Las Vegas Sun

November 24, 2017

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Students get bikes as reward for walking to school


Leila Navidi

Fred Peters, the grandfather of a student, directs traffic at Paiute Peak Avenue and Gagnier Boulevard after classes at Wright Elementary School in southwest Las Vegas on Tuesday, Oct. 18, 2011.

Wright Elementary School Traffic

Fred Peters, the grandfather of a student, directs traffic at Paiute Peak Avenue and Gagnier Boulevard after classes at Wright Elementary School in southwest Las Vegas on Tuesday, Oct. 18, 2011. Launch slideshow »

Feeling the wind brush your face. Watching the streamers flapping from the ends of your handlebars. Hearing the click-click-click of a playing card hitting tire spokes.

They’re memories for many kids across many generations, and now two more children at William V. Wright Elementary School will have the same memories after winning bikes as a reward for walking to school.

In 1969, 48 percent of students in kindergarten through eighth grade walked or bicycled to school, according to a report from the National Center for Safe Routes to School.

In 2009, only 13 percent of students did.

It’s a concern not only because of growing childhood obesity rates, but because of increasing congestion in school zones. School officials say if they can reduce the number of parents who drive their children to school, it will be safer for those who walk and bike.

They especially hope it will be true at Wright Elementary.

The largest elementary school in the Clark County School District, Wright has some of the district’s worst traffic problems. The layout of the streets around the school, near Blue Diamond Road and Durango Drive, complicates the problem.

A Las Vegas Sun story in late October detailed how one grandfather at the school, Fred Peters, is fighting the problem.

Since then, a number of high-profile accidents have brought pedestrian safety into the spotlight, but things have only changed slightly at Wright.

Peters organized a campaign called Win on Wednesdays. Students were asked to walk or bike to school every Wednesday in November.

An average of 149 of the 1,125 students did so. That may not sound like a lot, but it’s not bad compared to a similar effort last year, when just 87 students participated during the entire month.

The impact of the increase in walking and biking is difficult to measure, but both Peters and Principal Carol Erbach said traffic seemed to be less of a problem on the designated days.

Parent volunteers stood on the street corners around the school and passed out pencils to the students on foot or bikes. The children could then take the pencils to the office to have them sharpened and enter their name in a drawing for donated prizes.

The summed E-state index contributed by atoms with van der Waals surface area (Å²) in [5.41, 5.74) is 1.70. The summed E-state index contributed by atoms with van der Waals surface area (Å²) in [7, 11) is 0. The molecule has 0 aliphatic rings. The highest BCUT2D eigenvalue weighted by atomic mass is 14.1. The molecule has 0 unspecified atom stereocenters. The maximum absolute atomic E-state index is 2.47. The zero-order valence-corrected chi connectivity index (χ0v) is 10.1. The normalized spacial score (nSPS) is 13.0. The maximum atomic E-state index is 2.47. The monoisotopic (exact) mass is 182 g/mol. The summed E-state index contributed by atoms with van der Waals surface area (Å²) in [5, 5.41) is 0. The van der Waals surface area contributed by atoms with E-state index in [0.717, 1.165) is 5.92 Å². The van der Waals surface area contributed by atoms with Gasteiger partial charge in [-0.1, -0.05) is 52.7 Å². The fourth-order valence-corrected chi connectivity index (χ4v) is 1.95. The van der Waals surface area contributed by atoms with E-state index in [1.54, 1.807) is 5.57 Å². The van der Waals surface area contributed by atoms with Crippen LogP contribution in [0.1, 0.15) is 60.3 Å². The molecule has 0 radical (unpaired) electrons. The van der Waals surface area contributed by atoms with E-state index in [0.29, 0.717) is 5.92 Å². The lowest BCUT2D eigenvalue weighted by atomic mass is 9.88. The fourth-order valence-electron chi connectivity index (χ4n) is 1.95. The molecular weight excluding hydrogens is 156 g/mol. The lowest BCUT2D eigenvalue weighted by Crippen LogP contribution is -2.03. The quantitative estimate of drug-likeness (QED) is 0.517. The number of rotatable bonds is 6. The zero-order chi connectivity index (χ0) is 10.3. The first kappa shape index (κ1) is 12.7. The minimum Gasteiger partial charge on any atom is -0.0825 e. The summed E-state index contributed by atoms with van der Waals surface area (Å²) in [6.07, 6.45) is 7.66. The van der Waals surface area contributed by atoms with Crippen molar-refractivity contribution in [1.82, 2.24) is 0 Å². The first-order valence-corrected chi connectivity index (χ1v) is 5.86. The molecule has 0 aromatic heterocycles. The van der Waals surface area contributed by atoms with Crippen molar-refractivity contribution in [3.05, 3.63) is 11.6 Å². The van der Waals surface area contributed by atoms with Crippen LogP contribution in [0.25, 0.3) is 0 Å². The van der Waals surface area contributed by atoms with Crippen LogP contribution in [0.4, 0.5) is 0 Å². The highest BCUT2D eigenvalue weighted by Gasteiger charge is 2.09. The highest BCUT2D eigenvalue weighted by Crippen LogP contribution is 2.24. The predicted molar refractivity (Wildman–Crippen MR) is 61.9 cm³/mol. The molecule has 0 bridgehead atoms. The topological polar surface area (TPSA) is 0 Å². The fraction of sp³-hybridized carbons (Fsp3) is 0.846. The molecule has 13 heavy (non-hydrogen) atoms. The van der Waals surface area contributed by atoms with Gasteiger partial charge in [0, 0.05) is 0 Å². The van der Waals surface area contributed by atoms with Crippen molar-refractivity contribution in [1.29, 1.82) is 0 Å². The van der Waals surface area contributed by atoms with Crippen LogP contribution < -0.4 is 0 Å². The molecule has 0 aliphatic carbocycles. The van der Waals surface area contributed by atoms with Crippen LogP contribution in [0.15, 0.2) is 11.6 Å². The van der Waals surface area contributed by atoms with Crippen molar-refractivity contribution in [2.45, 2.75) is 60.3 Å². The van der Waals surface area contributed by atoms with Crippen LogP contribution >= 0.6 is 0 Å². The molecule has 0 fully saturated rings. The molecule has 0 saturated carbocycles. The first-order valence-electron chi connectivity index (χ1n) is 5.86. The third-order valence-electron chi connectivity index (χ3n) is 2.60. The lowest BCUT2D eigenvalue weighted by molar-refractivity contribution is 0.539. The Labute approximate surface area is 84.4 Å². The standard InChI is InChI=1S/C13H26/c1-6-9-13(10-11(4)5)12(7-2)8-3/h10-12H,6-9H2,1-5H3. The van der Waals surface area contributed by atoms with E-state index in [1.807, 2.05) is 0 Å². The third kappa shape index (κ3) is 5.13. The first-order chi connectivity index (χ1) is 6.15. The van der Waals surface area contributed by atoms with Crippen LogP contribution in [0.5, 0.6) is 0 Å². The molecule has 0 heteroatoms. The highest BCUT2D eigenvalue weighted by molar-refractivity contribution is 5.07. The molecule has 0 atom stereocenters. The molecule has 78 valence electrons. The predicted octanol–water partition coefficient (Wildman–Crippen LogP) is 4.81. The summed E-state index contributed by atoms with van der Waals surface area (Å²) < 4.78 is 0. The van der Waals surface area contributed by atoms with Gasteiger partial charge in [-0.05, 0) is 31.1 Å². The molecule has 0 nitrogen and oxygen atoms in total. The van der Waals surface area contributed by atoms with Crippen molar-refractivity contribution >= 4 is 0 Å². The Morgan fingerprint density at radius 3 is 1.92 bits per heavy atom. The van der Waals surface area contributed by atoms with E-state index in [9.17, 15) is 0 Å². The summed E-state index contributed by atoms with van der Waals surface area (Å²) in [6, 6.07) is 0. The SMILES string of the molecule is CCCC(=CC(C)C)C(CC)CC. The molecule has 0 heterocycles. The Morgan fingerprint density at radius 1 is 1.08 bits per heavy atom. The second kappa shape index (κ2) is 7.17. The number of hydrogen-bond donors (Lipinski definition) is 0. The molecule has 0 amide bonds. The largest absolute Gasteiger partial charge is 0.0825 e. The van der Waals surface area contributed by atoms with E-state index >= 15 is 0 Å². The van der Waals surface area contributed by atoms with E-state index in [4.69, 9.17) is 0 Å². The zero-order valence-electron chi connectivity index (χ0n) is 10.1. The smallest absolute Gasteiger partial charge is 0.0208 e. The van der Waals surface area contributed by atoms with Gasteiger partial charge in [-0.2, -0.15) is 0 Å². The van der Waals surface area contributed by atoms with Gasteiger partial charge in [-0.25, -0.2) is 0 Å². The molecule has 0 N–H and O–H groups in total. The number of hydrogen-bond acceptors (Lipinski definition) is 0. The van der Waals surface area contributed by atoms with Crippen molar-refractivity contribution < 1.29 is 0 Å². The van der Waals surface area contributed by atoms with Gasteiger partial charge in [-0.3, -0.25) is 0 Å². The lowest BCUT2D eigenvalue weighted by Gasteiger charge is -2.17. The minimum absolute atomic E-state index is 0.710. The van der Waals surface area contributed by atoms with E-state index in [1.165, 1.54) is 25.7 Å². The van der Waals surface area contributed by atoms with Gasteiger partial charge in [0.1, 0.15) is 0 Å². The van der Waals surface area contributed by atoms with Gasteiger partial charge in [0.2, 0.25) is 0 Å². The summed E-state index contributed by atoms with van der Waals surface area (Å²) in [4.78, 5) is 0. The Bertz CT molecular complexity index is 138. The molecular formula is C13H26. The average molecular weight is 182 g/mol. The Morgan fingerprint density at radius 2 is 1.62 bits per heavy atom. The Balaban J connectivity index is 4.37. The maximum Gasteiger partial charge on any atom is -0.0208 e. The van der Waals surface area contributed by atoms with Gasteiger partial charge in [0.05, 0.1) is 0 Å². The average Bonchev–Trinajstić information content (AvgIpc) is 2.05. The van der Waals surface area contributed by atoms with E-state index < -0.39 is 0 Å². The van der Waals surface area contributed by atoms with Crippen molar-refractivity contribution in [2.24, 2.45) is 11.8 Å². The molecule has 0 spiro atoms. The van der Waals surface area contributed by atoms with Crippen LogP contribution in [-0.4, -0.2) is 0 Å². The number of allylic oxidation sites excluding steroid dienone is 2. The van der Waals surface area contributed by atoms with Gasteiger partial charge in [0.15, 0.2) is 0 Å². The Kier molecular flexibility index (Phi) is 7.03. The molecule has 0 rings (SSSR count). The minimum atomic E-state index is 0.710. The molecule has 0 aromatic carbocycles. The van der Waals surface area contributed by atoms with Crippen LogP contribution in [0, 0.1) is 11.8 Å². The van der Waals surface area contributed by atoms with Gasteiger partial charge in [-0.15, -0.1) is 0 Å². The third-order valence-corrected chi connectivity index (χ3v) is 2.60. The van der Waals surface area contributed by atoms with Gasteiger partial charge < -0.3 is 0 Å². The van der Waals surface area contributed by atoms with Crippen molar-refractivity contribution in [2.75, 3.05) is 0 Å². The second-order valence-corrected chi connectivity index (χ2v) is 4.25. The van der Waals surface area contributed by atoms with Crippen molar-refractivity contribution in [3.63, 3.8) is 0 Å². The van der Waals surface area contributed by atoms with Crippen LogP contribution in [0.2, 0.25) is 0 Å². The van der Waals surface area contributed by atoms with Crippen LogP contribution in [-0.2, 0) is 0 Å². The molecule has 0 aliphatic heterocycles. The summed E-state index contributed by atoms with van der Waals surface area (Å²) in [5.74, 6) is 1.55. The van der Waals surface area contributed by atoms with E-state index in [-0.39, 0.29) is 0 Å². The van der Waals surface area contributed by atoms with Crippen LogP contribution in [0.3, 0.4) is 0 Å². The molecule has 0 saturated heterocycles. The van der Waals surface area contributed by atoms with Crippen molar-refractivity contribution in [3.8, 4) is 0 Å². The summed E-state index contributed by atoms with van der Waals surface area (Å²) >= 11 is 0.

The campaigned concluded with an assembly Monday morning at which students sat quietly waiting to see who won; some sat with crossed fingers until the last name was called.

Two students were awarded bicycles, four got scooters, two were given gift cards donated by Walgreens and nine received water bottles.

At the start of the assembly, Erbach asked why the students were being encouraged to walk and bike to school.

It took a little prodding to get the right answer.

“If everyone walks or bikes to school, what happens at our dismissal?” she asked.

“There’s less traffic,” a student volunteered.

“What is one of our biggest priorities for each and every one one of you at Wright Elementary School?” Erbach asks.

“Safety,” another student answered.

Since late October, Metro and School District police have spent extra time ticketing parents who park illegally or commit other driving infractions before and after school.

There is also now a third crossing guard near the school, at the intersection of Durango Drive and Bob Fisk Avenue.

But there haven’t been any more parents volunteering to direct traffic and manage crosswalks, Erbach said.

Lots of parents offer to spend time in the classroom with teachers, which is appreciated, she said. But, other than Peters, few have stepped forward to help with the congestion around campus.

“With nearly 1,200 kids, I can’t imagine we don’t have at least 10 parents who can do that,” she said.

Peters is humble about his own contribution and said he understands many parents work and can’t help all the time — it was the same way for him before he retired — but the lack of parent participation bothers him.

“I can’t understand a parent who sits at home when there’s a chance to participate in this and doesn’t,” he said. “I just don’t understand.”

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